INDIANAPOLIS | State Rep. Charlie Brown, D-Gary, is not impressed with state efforts to dream up complicated workarounds to the Affordable Care Act when implementing the law would immediately provide health coverage to an estimated 400,000 low-income Hoosiers.
Republican Gov. Mike Pence, who voted against the Affordable Care Act in 2010 while serving in Congress, has refused to expand Medicaid eligibility in Indiana unless participants are required to directly pay a portion of their health care costs.
He recently asked for a meeting with federal health officials to discuss using the Healthy Indiana Plan, a state-run, high-deducible health insurance program, as an alternative to adopting the no-fee traditional Medicaid program.
"Unlike traditional Medicaid, the Healthy Indiana Plan gives its members 'skin in the game' with regard to their health care and lifestyle decisions," Pence said.
But Brown, who co-sponsored the 2007 law creating the Healthy Indiana Plan, said it's "bizarre" Pence is insisting on using it when the federal government will pay 100 percent of the costs for new Medicaid participants through 2016 and never less than 90 percent after 2020.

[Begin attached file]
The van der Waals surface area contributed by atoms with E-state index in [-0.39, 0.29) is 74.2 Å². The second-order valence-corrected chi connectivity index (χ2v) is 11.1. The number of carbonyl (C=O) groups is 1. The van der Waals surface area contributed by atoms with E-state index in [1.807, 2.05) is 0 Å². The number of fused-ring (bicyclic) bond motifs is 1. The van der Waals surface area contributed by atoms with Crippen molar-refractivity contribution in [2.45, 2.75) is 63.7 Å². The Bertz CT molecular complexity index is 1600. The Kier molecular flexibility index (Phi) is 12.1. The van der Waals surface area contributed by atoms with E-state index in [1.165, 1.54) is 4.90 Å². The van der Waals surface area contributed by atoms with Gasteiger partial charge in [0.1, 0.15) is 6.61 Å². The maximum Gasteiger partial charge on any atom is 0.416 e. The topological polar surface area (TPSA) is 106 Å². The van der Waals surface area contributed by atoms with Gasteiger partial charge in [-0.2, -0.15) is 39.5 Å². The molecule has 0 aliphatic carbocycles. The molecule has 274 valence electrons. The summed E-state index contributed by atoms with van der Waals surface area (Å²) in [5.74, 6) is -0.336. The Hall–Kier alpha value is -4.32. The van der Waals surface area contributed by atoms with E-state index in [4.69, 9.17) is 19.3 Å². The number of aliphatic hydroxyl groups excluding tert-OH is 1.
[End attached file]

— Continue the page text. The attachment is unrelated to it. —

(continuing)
"Why would we not expand it if the feds are going to cover 100 percent for three years?" Brown said. "That means we are sending our tax dollars to all the bordering states."
Indiana will be an island of the uninsured come January, when low-income residents of Illinois, Michigan, Ohio and Kentucky can begin receiving Medicaid services without the additional fees or requirements Pence seeks to impose.
Unlike those states, where Medicaid eligibility will extend to a resident earning up to 133 percent of the federal poverty level, which is $14,856 for an individual or $30,657 for a family of four, Hoosiers will have to earn less than 22 percent of the federal poverty level — that's $2,457 for an individual or $5,071 for a family of four — to enroll in Medicaid.
Hoosiers earning between 22 percent and 100 percent of the federal poverty level will be in an especially tough spot -- they'll make too much to be eligible for Medicaid in Indiana, and too little to qualify for federal subsidies to buy private health insurance.
The Indiana Hospital Association estimates Indiana will lose $10.45 billion in federal funds it would have received over the next seven years if it had expanded Medicaid eligibility.
Brown, the top Democrat on the House Public Health Committee, also said Pence missed an opportunity to prove his devotion to state sovereignty when he refused to create an Indiana insurance marketplace.
Instead of the glitchy federal insurance website, Brown said Hoosiers could have had their own functioning system for purchasing private health insurance if Pence hadn't decided to let the federal government run Indiana's marketplace.